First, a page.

Aortic root replacement with ventricular septal extension (The Konno Procedure)

Provided by "Pediatric Heart Surgery — a reference for professionals"

Aortic stenosis causes progressive left ventricular hypertrophy with associated sequelae of decreased ventricular function and myocardial ischemia. These factors place the patient at increased risk for sudden death. Exercise intolerance and exertional dyspnea can occur in patients with severe forms of aortic valve disease. When obstruction to the outflow of blood from the left ventricle to the aorta includes aortic valve annular hypoplasia and subvalvar obstruction, traditional aortic valve replacement may not be possible. In such cases, enlargement of the aortic valve annulus can be carried out by extending an anterior incision through the annulus of the aortic valve into the ventricular septum. Aortic root replacement can then be performed with a cryopreserved, valved aortic homograft, a pulmonary autograft, or a mechanical aortic valve prosthesis.

Surgical technique

Aortic root replacement with ventricular septal defect illustration

Aortic root replacement with extension into the ventricular septum requires cardiopulmonary bypass and aortic cross-clamping. The native aortic root is excised, with careful attention to excision of the coronary arteries as buttons with adjacent aortic wall. Next, the left ventricular outflow tract is opened widely by incising into the ventricular septum. A cryopreserved, valved aortic homograft, pulmonary autograft, or mechanical aortic valve prosthesis is inserted into the newly opened left ventricular outflow tract. When a homograft or autograft is used, the neo-aortic root is stitched to the native aortic annulus, and the coronary artery buttons are implanted into the base of the graft. The distal end of the graft is then sutured to the distal native aorta.

Transesophageal echocardiography and intracardiac pressure measurements are performed to evaluate the adequacy of repair. Aortic cross-clamp time and cardiopulmonary bypass time required to complete repair are moderate to long.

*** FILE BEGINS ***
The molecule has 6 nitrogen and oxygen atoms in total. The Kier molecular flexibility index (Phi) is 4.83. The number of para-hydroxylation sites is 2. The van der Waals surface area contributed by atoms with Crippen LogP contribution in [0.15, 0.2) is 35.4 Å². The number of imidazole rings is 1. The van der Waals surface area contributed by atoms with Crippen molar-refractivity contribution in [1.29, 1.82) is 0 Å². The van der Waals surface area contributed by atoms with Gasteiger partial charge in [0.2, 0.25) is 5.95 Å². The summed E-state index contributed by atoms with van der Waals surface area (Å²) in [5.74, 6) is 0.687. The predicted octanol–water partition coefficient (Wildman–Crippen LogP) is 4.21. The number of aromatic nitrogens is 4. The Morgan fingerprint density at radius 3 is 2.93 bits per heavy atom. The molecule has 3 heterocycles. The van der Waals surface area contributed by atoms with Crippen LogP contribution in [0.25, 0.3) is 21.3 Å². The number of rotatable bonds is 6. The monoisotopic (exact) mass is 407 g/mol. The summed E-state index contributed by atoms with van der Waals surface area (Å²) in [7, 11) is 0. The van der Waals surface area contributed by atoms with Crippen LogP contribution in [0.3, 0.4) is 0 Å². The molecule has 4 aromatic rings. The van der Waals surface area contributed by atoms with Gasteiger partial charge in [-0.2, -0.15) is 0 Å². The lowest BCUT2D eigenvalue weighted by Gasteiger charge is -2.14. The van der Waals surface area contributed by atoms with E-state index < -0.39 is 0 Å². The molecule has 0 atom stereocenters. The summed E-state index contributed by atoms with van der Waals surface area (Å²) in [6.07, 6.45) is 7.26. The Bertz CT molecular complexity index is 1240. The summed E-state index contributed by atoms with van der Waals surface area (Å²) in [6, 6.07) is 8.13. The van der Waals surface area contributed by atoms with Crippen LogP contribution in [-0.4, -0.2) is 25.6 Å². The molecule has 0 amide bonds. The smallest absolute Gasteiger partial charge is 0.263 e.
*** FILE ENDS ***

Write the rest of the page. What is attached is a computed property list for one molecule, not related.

Postoperative considerations

The postoperative course following the Konno aortic root replacement procedure is usually uneventful. Invasive monitors used include arterial and central venous catheters. An LA line is used when needed for hemodynamic management. LA pressure acts as a surrogate for left ventricular end diastolic pressure, an excellent indicator of left ventricular performance. Non-invasive monitors include NIRS (near-infrared spectroscopy) probes to assess adequacy of regional and global perfusion and traditional pulse oximetry. Vasoactive agents might include epinephrine and/ or milrinone. Numerous other agents are available and are tailored to the specific needs of the patient, targeting adequate oxygen delivery to the tissues of the body and optimization of cardiac output. This is an extensive operation. Hemodynamic instability in the early postoperative period is sometimes encountered. Excessive postoperative bleeding is a potential complication since the surgical site includes suture lines exposed to systemic pressure. Abnormalities of atrioventricular conduction can occur due to manipulation or incisions at the site of ventricular septal extension. Atrioventricular pacing capability should be readily available. Postoperative intracardiac pressures and arterial oxygen saturation should be normal. Length of hospital stay following repair averages 5 to 7 days.